Grieved by this loss, Ashbee realised that a register of significant historic buildings was required if they were to be saved from destruction and he established a Watch Committee to record all those in East London. Meanwhile, in September 1895, Ashbee learnt that the seventeenth century Trinity Green Almshouses in Whitechapel were threatened with demolition and he led a campaign to save them, not just for their architectural merit but as manifestation of the charity and fellowship of past ages – and it is thanks to Ashbee’s initiative that these buildings survive. In fact, his Watch Committee of 1894 became the Survey of London which continues to publish today.
Saving old buildings and establishing the Guild were integral beliefs for Ashbee. Beyond his own career as a designer and architect, he was concerned with the dignity of craftsmanship as a means to liberate individuals, permitting them financial and moral independence through working in an environment which was collectively managed with shared profits. Similarly, regarding old buildings, he believed these were the shared legacy of all and that we need to preserve structures of quality, in order to better appreciate our own past and have a perspective upon our own time.
An architect and designer of significant talent, CR Ashbee lived out his progressive beliefs in his work, whether collaborating with a metalworker in the design of a piece of jewellery or conceiving a plan for a garden city that would give the best quality of life to its inhabitants. As a measure of the respect he drew, when he transferred the Guild of Handicrafts from Bow to Chipping Campden in 1902, one hundred and fifty East Enders moved with him and, astonishingly, there are practising silversmiths in the Cotswolds today who are the grandchildren of those who moved there with Ashbee. Ultimately, the Guild was disbanded and the participants went their separate ways, but his was a worthy endeavour that we do well to remember in the East End.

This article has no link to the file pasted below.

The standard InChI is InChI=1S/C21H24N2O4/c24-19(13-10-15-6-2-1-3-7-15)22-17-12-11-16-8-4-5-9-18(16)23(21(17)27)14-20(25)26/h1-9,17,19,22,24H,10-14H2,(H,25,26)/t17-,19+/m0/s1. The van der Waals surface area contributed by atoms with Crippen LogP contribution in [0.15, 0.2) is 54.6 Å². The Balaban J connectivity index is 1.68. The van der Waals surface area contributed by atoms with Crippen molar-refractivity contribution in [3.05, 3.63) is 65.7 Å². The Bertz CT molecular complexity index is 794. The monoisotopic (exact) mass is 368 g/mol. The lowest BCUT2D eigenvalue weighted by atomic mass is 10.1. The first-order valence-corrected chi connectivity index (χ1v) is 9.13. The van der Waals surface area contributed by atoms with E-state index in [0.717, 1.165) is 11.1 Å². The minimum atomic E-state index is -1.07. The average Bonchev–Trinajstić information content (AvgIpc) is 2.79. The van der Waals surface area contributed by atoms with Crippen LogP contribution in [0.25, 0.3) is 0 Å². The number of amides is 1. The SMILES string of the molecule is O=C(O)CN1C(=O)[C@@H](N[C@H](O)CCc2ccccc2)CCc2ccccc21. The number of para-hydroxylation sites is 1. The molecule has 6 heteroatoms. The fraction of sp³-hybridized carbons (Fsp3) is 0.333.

The first Guild of Handicraft workshop at 34 Commercial St
Essex House in Bow, opposite Mile End Tube, became the headquarters of the Guild of Handicrafts
Members of the Guild of Handicraft in 1892
The cabinet making workshop at Bow
In the print shop
A page set in the ‘Endeavour’ typeface designed by CR Ashbee and printed at Essex House, 1901
CR Ashbee writes a campaigning letter to the Society for Protection of Ancient Buildings enlisting their support to save Trinity Green Almshouses in Whitechapel from demolition, 1895
CR Ashbee’s symbol for the Guild Of Handicraft, 1889
CR Ashbee by William Strang, 1903
The East End Preservation Society & Bishopsgate Institute are delighted to present the Inaugural C R Ashbee Memorial Lecture, Tuesday 14th April 7:30pm
THE SEVEN DARK ARTS OF DEVELOPERS by Oliver Wainwright
Across the city, planning policies are continually flouted, affordable housing quotas waived, height limits breached and the interests of residents endlessly trampled, as our streets are bullied by ever more bloated developments.
In this lecture, Oliver Wainwright will unpick the forces that are making the city a meaner and more divided place, as public assets are relentlessly sold off and entire council estates flattened to make room for silos of luxury safe-deposit boxes in the sky. From the slippery spreadsheets of viability assessments to the exploitation of planning loopholes, it will shine a light on the darker sides of how the city gets made.
Oliver Wainwright is the architecture & design critic of The Guardian. Trained as an architect at the University of Cambridge and the Royal College of Art, he worked in practice – on competitions for OMA in Rotterdam and public realm design for muf in London – as well as on strategic planning at the Architecture & Urbanism Unit of the GLA, under Ken Livingstone and Richard Rogers. He has written extensively for a wide range of international publications.